State of emergency declared over gas leak in Wheatley

·2 min read
A gas leak was reported in downtown Wheatley on Wednesday (Muncipality of Chatham-Kent - image credit)
A gas leak was reported in downtown Wheatley on Wednesday (Muncipality of Chatham-Kent - image credit)

Some homes have been evacuated and a state of emergency has been declared due to a gas leak in downtown Wheatley.

People are being asked to avoid the area.

Officials say the cause of the leak is under investigation. The situation doesn't involve a natural gas line but rather naturally occurring hydrogen sulfide gas that is coming up from the ground.

Crews responded to a report of a gas leak at a restaurant at 16 Erie Street North before 2:30 p.m. on Wednesday.

A property owner had detected the smell of rotten eggs in their building and saw something bubbling up from the drain in their basement, according to Chatham-Kent's chief administrative officer Don Shropshire.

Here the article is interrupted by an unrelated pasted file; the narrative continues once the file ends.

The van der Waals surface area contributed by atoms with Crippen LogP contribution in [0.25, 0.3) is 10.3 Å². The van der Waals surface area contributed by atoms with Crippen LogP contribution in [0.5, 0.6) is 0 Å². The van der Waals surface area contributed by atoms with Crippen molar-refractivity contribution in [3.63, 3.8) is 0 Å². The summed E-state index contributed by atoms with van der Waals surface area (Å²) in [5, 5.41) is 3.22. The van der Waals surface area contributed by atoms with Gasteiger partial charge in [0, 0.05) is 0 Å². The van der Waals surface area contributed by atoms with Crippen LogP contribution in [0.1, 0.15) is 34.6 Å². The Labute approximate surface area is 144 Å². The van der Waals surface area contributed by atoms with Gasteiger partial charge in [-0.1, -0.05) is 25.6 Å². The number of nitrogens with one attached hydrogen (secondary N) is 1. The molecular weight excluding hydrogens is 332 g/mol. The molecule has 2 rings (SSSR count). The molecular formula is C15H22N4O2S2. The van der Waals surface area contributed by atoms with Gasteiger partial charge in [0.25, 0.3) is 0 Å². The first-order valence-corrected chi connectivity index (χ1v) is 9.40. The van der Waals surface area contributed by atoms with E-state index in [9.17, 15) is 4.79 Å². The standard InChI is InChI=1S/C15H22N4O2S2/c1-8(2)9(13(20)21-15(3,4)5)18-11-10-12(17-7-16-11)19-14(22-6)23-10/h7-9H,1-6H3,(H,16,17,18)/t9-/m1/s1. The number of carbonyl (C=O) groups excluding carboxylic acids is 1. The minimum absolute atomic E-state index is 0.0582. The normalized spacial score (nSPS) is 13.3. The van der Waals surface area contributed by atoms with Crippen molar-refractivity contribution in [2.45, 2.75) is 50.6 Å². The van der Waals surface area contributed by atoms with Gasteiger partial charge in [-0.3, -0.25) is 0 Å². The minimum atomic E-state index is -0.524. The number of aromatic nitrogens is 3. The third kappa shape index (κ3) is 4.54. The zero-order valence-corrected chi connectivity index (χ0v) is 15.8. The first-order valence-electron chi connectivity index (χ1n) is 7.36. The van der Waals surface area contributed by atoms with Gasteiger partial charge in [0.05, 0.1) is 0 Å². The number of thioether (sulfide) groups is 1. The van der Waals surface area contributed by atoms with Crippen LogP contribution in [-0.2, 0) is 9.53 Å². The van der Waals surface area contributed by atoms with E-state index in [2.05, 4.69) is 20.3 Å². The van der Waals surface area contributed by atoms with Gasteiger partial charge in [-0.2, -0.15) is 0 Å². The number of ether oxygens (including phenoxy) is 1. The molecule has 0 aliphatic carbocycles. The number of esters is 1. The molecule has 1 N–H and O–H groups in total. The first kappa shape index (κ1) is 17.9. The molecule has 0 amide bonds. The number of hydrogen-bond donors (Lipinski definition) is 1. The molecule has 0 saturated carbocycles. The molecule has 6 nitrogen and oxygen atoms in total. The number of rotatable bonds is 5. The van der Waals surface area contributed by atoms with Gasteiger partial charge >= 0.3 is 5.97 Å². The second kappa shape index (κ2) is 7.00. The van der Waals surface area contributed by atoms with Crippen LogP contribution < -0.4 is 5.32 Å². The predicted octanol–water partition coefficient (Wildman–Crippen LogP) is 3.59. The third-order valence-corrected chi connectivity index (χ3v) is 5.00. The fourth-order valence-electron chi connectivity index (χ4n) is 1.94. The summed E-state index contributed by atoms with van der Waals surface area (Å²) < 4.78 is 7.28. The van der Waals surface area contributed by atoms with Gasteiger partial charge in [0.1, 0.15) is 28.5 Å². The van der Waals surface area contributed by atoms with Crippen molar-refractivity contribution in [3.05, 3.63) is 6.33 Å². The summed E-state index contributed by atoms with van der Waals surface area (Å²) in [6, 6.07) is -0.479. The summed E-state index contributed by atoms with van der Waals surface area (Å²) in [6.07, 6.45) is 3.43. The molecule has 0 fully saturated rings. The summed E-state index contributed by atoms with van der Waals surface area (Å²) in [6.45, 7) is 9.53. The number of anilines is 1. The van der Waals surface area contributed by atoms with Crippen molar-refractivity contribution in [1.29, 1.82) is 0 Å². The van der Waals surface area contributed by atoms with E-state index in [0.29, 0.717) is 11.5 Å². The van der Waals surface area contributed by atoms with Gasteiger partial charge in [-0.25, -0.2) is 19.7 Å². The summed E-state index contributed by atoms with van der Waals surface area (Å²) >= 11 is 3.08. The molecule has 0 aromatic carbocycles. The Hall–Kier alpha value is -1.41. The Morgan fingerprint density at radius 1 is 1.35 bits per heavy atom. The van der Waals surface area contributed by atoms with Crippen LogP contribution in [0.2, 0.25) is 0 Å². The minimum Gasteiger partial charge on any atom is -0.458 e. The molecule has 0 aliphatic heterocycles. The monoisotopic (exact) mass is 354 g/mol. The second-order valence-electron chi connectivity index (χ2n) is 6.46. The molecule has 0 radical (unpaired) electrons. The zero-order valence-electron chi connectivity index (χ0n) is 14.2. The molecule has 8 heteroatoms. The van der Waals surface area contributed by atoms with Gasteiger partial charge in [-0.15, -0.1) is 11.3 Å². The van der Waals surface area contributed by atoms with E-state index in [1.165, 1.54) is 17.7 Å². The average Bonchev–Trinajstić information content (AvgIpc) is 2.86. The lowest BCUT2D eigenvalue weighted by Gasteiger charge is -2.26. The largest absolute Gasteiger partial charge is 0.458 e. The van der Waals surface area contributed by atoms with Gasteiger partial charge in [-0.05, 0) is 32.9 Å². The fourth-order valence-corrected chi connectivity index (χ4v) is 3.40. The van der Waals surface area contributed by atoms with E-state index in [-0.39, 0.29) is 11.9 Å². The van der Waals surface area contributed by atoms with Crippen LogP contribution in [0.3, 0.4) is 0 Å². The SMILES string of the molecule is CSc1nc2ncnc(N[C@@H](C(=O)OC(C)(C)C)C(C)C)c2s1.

"The gas is both flammable and toxic. That warranted establishing a safety zone around the site," he told reporters at a news conference Thursday.

A hazmat team from Windsor was brought to the scene to assist on Wednesday evening.

About 20 electricity customers have had their service shut off, including 13 residential customers.

Overall, Shropshire said he believed 16 homes have been evacuated, some to emergency shelter and others staying with family and friends.

Chatham-Kent fire chief Chris Case said the response is still in the emergency phase but based on previous experiences, it could take weeks or months to stop the gas from leaking. The gas is coming up from two or three different places.

The region has many hydrogen sulfide wells and some deposits that are untapped, officials explained.

Case said the release of the gas suggests it could be coming from a capped well.

"We're currently working with agencies to try to determine the source whilst making the scene safe," he said.

Dr. David Colby, medical officer of health for Chatham-Kent, said the gas is toxic but exposure is easy to detect at low concentrations.

"You smell it long before it gets to dangerous levels. And that is a very good thing," he said.

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